Cloud Atlas, by David Mitchell

brianreadsbooks's review against another edition

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challenging slow-paced
  • Plot- or character-driven? Plot
  • Strong character development? No
  • Loveable characters? No
  • Diverse cast of characters? It's complicated
  • Flaws of characters a main focus? It's complicated


irenealgi's review

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I'll probably come back to this review later, when I'm not as mad as I am now, and might give it three stars if I'm in a good mood. Right now, however, I just almost finished (I decided I'm just not going to bother reading the last passage (thirty pages) in weird old English) Cloud Atlas and I'm kinda pissed because I just wasted a month of my reading time on a pile of intricate words that mean more or less nothing. What is the point of Cloud Atlas? Why have I read Cloud Atlas? What do I get out of it?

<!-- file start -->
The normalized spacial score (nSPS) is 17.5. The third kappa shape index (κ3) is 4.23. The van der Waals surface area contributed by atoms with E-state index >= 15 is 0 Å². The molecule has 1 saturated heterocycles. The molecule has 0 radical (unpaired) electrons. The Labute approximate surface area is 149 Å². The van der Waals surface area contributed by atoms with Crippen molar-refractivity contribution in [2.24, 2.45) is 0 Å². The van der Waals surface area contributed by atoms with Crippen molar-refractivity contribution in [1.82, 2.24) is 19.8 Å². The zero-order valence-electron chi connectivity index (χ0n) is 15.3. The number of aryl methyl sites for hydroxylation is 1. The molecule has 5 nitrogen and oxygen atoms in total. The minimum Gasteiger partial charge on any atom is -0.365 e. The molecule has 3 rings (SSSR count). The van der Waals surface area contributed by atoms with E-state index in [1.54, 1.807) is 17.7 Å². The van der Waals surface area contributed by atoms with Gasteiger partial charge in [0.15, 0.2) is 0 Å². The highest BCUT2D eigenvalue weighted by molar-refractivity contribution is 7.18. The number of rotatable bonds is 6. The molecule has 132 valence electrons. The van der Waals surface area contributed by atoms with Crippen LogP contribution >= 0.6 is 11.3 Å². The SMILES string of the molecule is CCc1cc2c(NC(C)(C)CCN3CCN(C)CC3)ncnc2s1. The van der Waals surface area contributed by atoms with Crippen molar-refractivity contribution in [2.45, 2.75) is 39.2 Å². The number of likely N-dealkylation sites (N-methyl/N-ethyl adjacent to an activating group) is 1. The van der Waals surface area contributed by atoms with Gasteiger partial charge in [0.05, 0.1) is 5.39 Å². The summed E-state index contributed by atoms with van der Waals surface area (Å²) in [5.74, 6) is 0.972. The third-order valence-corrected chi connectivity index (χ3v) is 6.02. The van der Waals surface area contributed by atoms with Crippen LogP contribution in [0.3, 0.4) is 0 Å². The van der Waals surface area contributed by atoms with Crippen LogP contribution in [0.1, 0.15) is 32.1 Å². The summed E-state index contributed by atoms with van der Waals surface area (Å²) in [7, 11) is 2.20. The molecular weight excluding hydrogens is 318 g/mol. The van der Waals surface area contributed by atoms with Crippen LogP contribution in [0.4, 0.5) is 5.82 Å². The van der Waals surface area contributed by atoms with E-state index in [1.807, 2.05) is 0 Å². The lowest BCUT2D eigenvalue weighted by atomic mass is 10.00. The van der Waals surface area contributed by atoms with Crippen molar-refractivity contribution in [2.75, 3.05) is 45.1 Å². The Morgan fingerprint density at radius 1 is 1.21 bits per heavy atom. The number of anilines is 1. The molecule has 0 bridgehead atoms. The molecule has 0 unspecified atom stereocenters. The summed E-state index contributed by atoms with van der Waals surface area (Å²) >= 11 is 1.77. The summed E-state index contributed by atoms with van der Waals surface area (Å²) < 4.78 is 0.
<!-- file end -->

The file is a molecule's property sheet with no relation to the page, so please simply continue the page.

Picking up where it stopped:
Entertainment? Jeez, while some parts where mildly interesting, the language in more than half of the book was painful to read. Like, I don't mind making the effort if it's worth it, but it just wasn't. AND the whole story was cryptic and confusing just for the sake of it, too.

Have I learned something? No. I just haven't. I haven't read much SF in my life, but what I've read is far more superior in terms of thought, philosophy and social criticism.


AND, the link between the stories was weak. Very weak. I don't know in what world that would be an original turn of events. Definitely not in mine.

PS: I forced myself to finish this since it has such great reviews and readers describe it as a life-changing book. Must have missed quite more than thirty pages.